Before experimenting with QR code technology, the county implemented a similar program — called Vial of LIFE (lifesaving information for emergencies) — to make medical information easily accessible to emergency responders, Giannini said.
According to the county fire department website, Vial of LIFE provides residents with kits that contain materials —like a refrigerator magnet, sticker for a front door and medical information form — that would help emergency responders find their medical data in the event of a crisis.
Giannini said because the fire department’s Vial of LIFE program is similar to the idea behind the stickers printed with QR codes, the department was a big proponent of working with Lifesquare to use the technology. In the near future, Giannini said he’d like to see information gathered from Lifesquare integrated into reports that responders must complete.
“We’re looking for them to create a bridge that will take all of that information from Lifesquare and populate the pertinent fields in our electronic patient care report,” Giannini said. “So that will provide us with not only more accurate information, but it will save us a significant amount of time during the course of patient care and over the long term.”
So why is Marin the first to pilot Lifesquare’s medical QR code program? Chamberlain said a combination of community interest and need were factors.
The county — a mountainous landscape and home to sites like film director George Lucas’ Skywalker Ranch — is also home to a vibrant senior citizen population and many cyclists. Chamberlain said these two populations alone made Marin County a good fit for the pilot’s launch.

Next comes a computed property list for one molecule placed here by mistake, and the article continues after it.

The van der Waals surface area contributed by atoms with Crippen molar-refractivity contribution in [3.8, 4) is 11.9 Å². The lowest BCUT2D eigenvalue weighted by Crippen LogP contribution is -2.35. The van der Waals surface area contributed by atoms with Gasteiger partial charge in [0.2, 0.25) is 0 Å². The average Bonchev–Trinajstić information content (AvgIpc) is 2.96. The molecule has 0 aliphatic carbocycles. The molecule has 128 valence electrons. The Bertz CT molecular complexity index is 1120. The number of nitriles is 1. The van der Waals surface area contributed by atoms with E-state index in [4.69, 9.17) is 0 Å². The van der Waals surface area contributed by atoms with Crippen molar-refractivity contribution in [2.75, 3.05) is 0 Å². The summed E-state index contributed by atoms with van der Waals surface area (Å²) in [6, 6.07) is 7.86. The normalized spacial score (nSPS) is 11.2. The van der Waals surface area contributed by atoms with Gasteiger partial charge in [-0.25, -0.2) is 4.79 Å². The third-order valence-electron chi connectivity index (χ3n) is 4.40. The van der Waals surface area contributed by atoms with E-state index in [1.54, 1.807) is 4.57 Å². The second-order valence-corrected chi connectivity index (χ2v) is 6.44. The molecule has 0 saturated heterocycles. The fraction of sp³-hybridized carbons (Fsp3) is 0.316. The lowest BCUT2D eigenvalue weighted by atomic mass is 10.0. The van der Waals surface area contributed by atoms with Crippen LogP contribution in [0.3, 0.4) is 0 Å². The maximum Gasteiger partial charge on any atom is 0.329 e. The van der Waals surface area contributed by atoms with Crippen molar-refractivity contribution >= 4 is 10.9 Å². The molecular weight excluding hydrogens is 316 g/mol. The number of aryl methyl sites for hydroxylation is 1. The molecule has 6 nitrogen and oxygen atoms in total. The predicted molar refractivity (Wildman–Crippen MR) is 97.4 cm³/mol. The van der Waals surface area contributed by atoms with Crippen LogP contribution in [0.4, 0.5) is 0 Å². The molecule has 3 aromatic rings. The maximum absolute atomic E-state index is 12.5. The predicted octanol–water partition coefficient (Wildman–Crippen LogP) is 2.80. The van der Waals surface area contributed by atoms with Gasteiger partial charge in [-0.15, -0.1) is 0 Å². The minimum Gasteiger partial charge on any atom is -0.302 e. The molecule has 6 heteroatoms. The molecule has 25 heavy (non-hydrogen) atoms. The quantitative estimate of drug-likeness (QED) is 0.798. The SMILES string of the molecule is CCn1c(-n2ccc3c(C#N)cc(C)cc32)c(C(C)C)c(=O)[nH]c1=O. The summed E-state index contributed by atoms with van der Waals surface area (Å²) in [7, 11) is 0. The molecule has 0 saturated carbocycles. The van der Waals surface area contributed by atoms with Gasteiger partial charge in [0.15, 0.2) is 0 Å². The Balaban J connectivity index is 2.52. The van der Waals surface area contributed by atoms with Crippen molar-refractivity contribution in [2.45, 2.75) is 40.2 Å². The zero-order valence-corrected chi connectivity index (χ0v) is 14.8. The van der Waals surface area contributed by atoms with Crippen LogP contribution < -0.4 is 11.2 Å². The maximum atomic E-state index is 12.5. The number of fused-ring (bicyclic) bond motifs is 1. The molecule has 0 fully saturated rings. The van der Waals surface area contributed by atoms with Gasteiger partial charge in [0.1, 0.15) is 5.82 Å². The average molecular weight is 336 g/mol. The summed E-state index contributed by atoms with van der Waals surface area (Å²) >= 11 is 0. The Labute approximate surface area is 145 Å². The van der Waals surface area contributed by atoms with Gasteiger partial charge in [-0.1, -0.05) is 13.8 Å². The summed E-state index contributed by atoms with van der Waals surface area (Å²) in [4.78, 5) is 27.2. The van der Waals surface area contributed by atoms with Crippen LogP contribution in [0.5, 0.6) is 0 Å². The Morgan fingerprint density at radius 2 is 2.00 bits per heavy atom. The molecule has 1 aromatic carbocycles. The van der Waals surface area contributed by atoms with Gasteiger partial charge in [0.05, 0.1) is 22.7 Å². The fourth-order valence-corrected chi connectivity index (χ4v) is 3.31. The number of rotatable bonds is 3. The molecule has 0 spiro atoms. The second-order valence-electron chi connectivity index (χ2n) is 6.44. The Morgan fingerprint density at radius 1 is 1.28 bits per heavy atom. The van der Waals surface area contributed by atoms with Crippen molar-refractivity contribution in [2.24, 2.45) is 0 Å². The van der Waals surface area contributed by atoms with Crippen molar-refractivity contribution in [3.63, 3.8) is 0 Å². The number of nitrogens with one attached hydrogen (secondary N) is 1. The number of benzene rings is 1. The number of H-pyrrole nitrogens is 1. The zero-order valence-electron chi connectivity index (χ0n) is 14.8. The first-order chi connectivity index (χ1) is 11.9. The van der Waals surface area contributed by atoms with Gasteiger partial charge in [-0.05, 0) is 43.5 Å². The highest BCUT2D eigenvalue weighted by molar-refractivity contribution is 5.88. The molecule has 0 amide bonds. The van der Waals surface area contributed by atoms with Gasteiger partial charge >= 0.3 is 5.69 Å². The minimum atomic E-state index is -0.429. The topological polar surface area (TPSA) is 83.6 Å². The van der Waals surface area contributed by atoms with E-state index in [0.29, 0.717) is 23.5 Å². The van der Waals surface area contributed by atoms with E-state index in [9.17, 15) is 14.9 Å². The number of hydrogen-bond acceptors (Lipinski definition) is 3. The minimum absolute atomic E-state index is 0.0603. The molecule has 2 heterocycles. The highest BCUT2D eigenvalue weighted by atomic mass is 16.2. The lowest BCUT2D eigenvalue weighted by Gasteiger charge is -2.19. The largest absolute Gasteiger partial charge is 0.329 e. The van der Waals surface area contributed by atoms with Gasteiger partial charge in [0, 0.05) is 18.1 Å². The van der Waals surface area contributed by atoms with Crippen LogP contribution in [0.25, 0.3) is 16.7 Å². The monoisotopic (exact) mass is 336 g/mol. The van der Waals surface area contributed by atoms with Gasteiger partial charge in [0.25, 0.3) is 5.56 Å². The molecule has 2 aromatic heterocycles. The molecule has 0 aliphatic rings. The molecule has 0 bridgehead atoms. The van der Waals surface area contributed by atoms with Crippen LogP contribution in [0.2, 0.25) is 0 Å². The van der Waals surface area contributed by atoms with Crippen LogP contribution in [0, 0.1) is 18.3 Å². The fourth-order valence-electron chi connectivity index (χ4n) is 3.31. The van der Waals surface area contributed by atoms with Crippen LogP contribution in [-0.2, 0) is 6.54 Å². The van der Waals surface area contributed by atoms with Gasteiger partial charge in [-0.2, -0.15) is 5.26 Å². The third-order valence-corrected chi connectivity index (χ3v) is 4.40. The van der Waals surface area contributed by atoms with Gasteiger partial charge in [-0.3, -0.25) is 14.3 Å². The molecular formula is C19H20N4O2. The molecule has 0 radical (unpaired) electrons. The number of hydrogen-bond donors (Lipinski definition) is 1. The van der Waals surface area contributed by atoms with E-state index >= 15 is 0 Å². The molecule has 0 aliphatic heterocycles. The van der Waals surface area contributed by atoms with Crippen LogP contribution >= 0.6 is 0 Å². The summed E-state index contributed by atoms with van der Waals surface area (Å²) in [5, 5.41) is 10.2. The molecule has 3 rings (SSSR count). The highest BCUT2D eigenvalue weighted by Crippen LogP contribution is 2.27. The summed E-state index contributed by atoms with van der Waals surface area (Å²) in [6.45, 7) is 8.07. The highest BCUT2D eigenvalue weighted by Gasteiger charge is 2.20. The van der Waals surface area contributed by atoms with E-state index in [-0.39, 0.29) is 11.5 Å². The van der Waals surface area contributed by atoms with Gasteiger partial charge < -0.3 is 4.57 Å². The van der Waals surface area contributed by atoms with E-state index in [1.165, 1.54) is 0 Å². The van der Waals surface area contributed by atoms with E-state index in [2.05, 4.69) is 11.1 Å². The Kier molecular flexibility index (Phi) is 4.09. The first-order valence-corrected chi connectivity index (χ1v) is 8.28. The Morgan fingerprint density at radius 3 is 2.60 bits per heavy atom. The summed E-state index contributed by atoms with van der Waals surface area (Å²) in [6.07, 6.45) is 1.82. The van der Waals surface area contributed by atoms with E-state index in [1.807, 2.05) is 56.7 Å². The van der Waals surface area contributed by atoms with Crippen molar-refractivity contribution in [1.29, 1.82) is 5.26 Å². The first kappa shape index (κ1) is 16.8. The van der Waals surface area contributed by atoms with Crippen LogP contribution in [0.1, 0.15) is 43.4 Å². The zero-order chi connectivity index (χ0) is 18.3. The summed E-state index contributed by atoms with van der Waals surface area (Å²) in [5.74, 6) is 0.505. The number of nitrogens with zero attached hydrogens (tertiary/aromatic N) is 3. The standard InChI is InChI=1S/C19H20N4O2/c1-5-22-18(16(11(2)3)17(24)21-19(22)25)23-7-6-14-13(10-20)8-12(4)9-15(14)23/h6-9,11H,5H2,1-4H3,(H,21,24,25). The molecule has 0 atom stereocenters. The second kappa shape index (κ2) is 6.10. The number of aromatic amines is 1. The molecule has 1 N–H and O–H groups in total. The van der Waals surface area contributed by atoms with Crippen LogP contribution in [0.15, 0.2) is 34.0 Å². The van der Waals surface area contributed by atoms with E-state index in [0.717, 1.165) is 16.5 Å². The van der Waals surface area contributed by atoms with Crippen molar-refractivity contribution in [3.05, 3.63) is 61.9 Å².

Marin also is a stone’s throw away from Silicon Valley, a factor that could be seen as advantageous for bringing technology to the community.
Chamberlain said the next step to expanding the Lifesquare technology would be to connect it with an electronic patient care report system as a way to simplify how the medical information is transferred for a patient. If paramedics process the scene of an accident by first scanning a person’s Lifesquare QR code then directly upload that information to an electronic patient care report system, the information is more seamless and error free.
“You don’t have people trying to write out a long form of medications, prescriptions and medicine names, or misspelling a person’s name and things like that,” Chamberlain said. “So not only is it quicker for paramedics, it also removes that element of human error.”
Chamberlain said Marin County has just finalized a contract with an electronic patient care records company. Once a system is implemented, the Lifesquare technology will be synced with it.
So far, the program has only been deployed in Marin County, but Lifesquare ultimately plans to expand the QR code stickers to other counties. Chamberlain said for the technology to have optimal utilization, it will be important for major health-care providers to participate as a way to target critical mass.
“I think the bigger picture is it needs to be adopted in large scale,” Chamberlain said. “Marin County was a great test of how it works, but for it to really work well, we need to have everyone on board.”